conscience

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conscience

 [kon´shens]
1. an inner moral sense that distinguishes right acts from wrong. Difficulties arise in how the conscience decides between good and bad. Conscience is not always an adequate justification for action.
2. the internalization of parental and social norms, related to the Freudian concept of superego; this conception of conscience has no role in ethical deliberation.
3. in bioethics, the exercise and expression of a reflective sense of integrity, constitutive of reflection about the relationship between a specific course of action and a particular idea of the self and one's integrity. Appeals to conscience presume a prior decision about the rightness or wrongness of an act. Justification is adequate if it is based on universalizable principles; if justification is founded on religious beliefs, personal ideas, or a particular way of life, others cannot be held to them.
Miller-Keane Encyclopedia and Dictionary of Medicine, Nursing, and Allied Health, Seventh Edition. © 2003 by Saunders, an imprint of Elsevier, Inc. All rights reserved.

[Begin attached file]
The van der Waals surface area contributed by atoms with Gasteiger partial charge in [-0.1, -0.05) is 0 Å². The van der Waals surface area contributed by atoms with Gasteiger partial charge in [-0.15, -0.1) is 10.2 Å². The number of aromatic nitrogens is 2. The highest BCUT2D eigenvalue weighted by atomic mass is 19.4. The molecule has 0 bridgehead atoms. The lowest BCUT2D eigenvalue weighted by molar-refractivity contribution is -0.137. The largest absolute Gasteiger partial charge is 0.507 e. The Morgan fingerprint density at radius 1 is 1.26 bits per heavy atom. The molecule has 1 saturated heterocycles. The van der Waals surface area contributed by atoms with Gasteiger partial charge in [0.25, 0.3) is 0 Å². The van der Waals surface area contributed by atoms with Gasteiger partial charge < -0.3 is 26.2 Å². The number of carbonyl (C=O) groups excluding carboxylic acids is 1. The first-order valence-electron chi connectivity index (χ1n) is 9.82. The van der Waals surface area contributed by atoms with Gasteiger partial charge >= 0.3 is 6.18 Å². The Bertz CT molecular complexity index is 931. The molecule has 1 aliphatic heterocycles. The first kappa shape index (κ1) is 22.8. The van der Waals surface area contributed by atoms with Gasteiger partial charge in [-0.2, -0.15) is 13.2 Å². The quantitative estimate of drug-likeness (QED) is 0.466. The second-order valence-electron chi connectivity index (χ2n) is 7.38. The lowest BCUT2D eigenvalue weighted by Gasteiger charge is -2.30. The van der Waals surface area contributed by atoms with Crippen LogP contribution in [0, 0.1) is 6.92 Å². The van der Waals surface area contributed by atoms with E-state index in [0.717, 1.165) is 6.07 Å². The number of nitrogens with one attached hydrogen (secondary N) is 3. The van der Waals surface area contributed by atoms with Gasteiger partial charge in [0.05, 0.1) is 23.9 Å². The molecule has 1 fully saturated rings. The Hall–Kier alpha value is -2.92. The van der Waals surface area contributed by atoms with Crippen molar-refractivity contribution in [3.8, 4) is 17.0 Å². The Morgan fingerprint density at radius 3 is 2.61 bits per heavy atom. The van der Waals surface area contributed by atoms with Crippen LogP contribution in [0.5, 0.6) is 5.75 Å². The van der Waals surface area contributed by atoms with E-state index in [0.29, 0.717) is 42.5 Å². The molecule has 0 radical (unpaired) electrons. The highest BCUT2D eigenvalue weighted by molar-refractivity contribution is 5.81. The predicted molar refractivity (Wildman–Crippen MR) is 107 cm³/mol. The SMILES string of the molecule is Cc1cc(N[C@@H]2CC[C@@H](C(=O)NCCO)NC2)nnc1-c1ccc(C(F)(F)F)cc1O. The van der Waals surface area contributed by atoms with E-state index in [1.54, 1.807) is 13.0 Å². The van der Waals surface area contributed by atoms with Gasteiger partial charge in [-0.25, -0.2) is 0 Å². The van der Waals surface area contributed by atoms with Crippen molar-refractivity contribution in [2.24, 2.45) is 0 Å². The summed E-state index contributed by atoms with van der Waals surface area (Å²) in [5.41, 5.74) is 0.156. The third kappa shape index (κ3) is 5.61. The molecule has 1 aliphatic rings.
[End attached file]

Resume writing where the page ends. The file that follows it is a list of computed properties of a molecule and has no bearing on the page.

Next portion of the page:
conscience

(kŏn′shəns)
n.
1.
a. An awareness of morality in regard to one's behavior; a sense of right and wrong that urges one to act morally: Let your conscience be your guide.
b. A source of moral or ethical judgment or pronouncement: a document that serves as the nation's conscience.
c. Conformity to one's own sense of right conduct: a person of unflagging conscience.
2. The part of the superego in psychoanalysis that judges the ethical nature of one's actions and thoughts and then transmits such determinations to the ego for consideration.

con′science·less adj.
The American Heritage® Medical Dictionary Copyright © 2007, 2004 by Houghton Mifflin Company. Published by Houghton Mifflin Company. All rights reserved.
References in periodicals archive ?
Indeed, we might be reminded of the teachings of Leo XIII, that those who accept the Catholic faith in conscience are consequently obligated, in conscience, to obedience to that faith (SC, 4).
In a statement Cardinal Hume explained that he had not refused the sacrament because the man was homosexual, but because he was using the Mass to seek public endorsement of a private decision made in conscience. Said the Cardinal: "No one has the right to demand that the Church should publicly endorse their private decisions in conscience, when that decision is not in accord with the teaching of the Church." (Tablet, June 7, 97)